Industry Insights: The Evolution of the Automotive Industry – Current Events, Auto Stocks & An Emerging Sector.
Start your engines as we take a look at the automotive industry and recap some recent earnings, auto stocks, current events, and the emerging EV sector.
Automotive Retailers Experience Bumps in the Road
On Tuesday, the automotive parts and accessories retailer, Autozone (AZO) announced its Q4 earnings which beat EPS estimates (EPS $46.46 vs FactSet $45.17) and Revenues (Revenue $5.69B vs FactSet $5.61B) for the quarter. However, investors seemed to care more about the lower-than-expected commercial domestic growth (Domestic Comps 1.7% vs FactSet 2.4%) the company reported. On its earnings call, management expressed its dissatisfaction with performance related to current commercial growth however, continued to reaffirm their goal of double-digit growth in commercial, with plans to improve it. Additionally, AZO cited challenges in the Midwest and Northeast (specifically, in undercar categories), growth potential in Mexico and Brazil, and plans to improve store growth even with higher construction costs and interest rates. As of close on Tuesday the stock was down ~2%.
Last week, Advance Auto Parts (AAP) credit rating was adjusted by S&P Global Ratings down a level from BBB- to BB+, pushing it into junk status. “Advance Auto’s sales have remained mostly stagnant over the preceding 18 months. Consequently, the company has lost some of its market share and has seen a weakening in its competitive position”, S&P Global noted. The company disappointed on its Q2 earnings in August and appointed new CEO, Shane O’Kelly who took the reins on September 11th. The company is down ~60% YTD.
Heading into Day Five: United Autoworkers Union Ready to “Revv” Up Strike Efforts
The United Autoworkers Strike is now into its 5th day as UAW President Fain threatens to target more factories if “serious progress” has not been made by Friday at noon. The UAW who is going up against Detroit’s Big Three, Ford Motor Company (F), General Motors Company (GM) and Stellantis N.V. (STLA) is asking for a 36% pay increase over a 4-year contract. However, the two parties remain far apart on an agreement. STLA offered a 21% increase over four years, with an immediate 10% bump when a new contract is signed, which the UAW rejected. Cost of living adjustments from automakers stopped in 2008, after Chrysler and GM declared bankruptcy. Adjusting for inflation, autoworkers have seen their average wages fall by ~19.3%, since 2008, according to senior economist Adam Hersch of the Economic Policy Institute. Further north, Canadian autoworkers have extended negotiations with Ford which has delayed a possible strike. How this will impact business performance for Detroit’s Big Three remains to be seen. One thing is for certain, the longer the strike the more impact it will have on the automakers’ bottom lines and overall, will slow economic growth.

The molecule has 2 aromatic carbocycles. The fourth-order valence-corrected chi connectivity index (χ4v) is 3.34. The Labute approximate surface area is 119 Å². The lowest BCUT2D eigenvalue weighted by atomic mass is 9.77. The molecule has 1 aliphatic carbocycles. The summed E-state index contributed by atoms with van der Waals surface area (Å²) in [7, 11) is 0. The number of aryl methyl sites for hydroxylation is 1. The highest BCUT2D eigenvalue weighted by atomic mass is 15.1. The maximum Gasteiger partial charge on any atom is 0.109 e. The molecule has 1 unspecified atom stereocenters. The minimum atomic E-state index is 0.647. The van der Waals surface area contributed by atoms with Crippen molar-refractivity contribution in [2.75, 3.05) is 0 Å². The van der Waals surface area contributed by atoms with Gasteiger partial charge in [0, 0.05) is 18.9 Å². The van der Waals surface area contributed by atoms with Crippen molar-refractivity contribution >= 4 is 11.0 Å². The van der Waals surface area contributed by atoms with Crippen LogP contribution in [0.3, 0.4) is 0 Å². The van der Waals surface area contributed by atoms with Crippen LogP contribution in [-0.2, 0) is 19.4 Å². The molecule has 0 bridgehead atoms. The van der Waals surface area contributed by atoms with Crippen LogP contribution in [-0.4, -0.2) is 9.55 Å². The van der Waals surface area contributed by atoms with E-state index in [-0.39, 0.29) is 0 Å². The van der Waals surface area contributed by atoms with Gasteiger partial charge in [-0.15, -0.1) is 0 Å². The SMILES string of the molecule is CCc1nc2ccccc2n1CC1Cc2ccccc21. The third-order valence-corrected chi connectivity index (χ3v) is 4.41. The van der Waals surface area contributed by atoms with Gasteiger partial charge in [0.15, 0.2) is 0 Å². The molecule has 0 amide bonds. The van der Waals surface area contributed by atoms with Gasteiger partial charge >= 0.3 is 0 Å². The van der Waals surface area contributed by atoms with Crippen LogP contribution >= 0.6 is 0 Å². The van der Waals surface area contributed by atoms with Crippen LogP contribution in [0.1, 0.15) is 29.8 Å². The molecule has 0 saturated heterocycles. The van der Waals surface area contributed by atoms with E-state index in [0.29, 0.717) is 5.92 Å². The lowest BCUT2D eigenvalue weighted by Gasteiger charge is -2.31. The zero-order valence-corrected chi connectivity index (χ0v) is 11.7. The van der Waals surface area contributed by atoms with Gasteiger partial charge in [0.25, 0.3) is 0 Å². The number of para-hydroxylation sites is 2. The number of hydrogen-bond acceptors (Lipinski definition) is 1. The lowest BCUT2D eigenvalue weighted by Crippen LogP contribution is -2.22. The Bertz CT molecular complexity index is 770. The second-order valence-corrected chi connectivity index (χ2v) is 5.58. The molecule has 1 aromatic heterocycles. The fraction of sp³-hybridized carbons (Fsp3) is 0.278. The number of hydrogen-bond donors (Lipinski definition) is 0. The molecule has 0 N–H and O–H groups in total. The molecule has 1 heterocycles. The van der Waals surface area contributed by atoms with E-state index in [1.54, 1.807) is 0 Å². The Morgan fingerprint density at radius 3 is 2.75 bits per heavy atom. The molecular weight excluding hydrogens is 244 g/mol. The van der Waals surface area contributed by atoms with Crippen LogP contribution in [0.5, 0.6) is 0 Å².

Emerging Electric Vehicles Stay in the Left Lane
One segment of the automotive industry that is not experiencing reverberations is the electric vehicle companies as manufacturing shifts from IC engines to EV batteries. The most well known in the industry, Telsa (TSLA) is up ~146% YTD as Elon looks to build his next Gigafactory in possibly Canada, Mexico, India or China. The microcap manufacturer of heavy-duty commercial battery-electric vehicles, Nikola Corporation (NKLA) experienced a three-day run as CEO Stephen Girsky addressed investor concerns with the company last week and announced that they should be delivering their hydrogen-fuel-cell electric trucks in late September and early October. Along with expansion of dealer sales into Canada in a partnership with ITD Industries, Nikola Corp appointed Mary Chan as their new COO. The company has traded up ~75% over the past five days from $0.80 to ~$1.53. NKLA is featured in the Prism MarketView Emerging EV Index.
It is an interesting time for the automotives industry as the shift to electric becomes more prominent and the space continues to evolve. Additionally, telling will be the negotiations that are reached for Detroit’s Big Three, as well as, how auto parts retailers adapt to these changing times.